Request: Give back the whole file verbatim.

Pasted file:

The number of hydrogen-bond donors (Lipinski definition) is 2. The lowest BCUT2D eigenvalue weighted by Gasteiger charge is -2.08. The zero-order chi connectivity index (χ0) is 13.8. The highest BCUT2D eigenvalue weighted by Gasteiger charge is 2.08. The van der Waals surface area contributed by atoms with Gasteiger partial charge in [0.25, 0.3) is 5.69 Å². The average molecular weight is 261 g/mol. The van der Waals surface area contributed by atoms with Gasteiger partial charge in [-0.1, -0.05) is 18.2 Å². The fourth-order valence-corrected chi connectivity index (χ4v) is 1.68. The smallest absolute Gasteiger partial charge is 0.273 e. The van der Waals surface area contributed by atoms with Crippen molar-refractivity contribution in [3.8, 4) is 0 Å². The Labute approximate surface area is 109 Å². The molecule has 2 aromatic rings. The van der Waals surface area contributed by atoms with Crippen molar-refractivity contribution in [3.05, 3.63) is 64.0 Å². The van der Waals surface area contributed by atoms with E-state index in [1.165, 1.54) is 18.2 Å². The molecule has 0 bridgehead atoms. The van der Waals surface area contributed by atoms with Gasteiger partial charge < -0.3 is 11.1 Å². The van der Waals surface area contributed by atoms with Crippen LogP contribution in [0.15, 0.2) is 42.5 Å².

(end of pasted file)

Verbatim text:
The number of hydrogen-bond donors (Lipinski definition) is 2. The lowest BCUT2D eigenvalue weighted by Gasteiger charge is -2.08. The zero-order chi connectivity index (χ0) is 13.8. The highest BCUT2D eigenvalue weighted by Gasteiger charge is 2.08. The van der Waals surface area contributed by atoms with Gasteiger partial charge in [0.25, 0.3) is 5.69 Å². The average molecular weight is 261 g/mol. The van der Waals surface area contributed by atoms with Gasteiger partial charge in [-0.1, -0.05) is 18.2 Å². The fourth-order valence-corrected chi connectivity index (χ4v) is 1.68. The smallest absolute Gasteiger partial charge is 0.273 e. The van der Waals surface area contributed by atoms with Crippen molar-refractivity contribution in [3.8, 4) is 0 Å². The Labute approximate surface area is 109 Å². The molecule has 2 aromatic rings. The van der Waals surface area contributed by atoms with Crippen molar-refractivity contribution in [3.05, 3.63) is 64.0 Å². The van der Waals surface area contributed by atoms with E-state index in [1.165, 1.54) is 18.2 Å². The molecule has 0 bridgehead atoms. The van der Waals surface area contributed by atoms with Gasteiger partial charge < -0.3 is 11.1 Å². The van der Waals surface area contributed by atoms with Crippen LogP contribution in [0.15, 0.2) is 42.5 Å².